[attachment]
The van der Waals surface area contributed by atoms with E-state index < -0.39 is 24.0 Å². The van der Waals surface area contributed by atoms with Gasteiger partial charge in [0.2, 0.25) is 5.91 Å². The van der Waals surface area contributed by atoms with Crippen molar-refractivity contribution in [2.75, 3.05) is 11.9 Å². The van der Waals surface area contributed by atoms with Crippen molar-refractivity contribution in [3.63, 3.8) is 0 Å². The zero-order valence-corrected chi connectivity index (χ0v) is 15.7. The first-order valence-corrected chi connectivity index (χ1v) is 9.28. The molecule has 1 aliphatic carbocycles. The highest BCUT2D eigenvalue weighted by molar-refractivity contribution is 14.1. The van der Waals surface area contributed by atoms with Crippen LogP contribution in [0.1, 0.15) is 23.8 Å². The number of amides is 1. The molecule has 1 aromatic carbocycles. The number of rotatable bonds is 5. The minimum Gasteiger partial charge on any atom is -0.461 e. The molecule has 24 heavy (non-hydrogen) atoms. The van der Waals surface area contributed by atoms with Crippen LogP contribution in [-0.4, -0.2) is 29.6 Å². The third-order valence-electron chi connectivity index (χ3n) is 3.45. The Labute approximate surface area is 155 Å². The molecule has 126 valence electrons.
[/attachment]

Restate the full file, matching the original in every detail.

The van der Waals surface area contributed by atoms with E-state index < -0.39 is 24.0 Å². The van der Waals surface area contributed by atoms with Gasteiger partial charge in [0.2, 0.25) is 5.91 Å². The van der Waals surface area contributed by atoms with Crippen molar-refractivity contribution in [2.75, 3.05) is 11.9 Å². The van der Waals surface area contributed by atoms with Crippen molar-refractivity contribution in [3.63, 3.8) is 0 Å². The zero-order valence-corrected chi connectivity index (χ0v) is 15.7. The first-order valence-corrected chi connectivity index (χ1v) is 9.28. The molecule has 1 aliphatic carbocycles. The highest BCUT2D eigenvalue weighted by molar-refractivity contribution is 14.1. The van der Waals surface area contributed by atoms with Crippen LogP contribution in [0.1, 0.15) is 23.8 Å². The number of amides is 1. The molecule has 1 aromatic carbocycles. The number of rotatable bonds is 5. The minimum Gasteiger partial charge on any atom is -0.461 e. The molecule has 24 heavy (non-hydrogen) atoms. The van der Waals surface area contributed by atoms with Crippen LogP contribution in [-0.4, -0.2) is 29.6 Å². The third-order valence-electron chi connectivity index (χ3n) is 3.45. The Labute approximate surface area is 155 Å². The molecule has 126 valence electrons.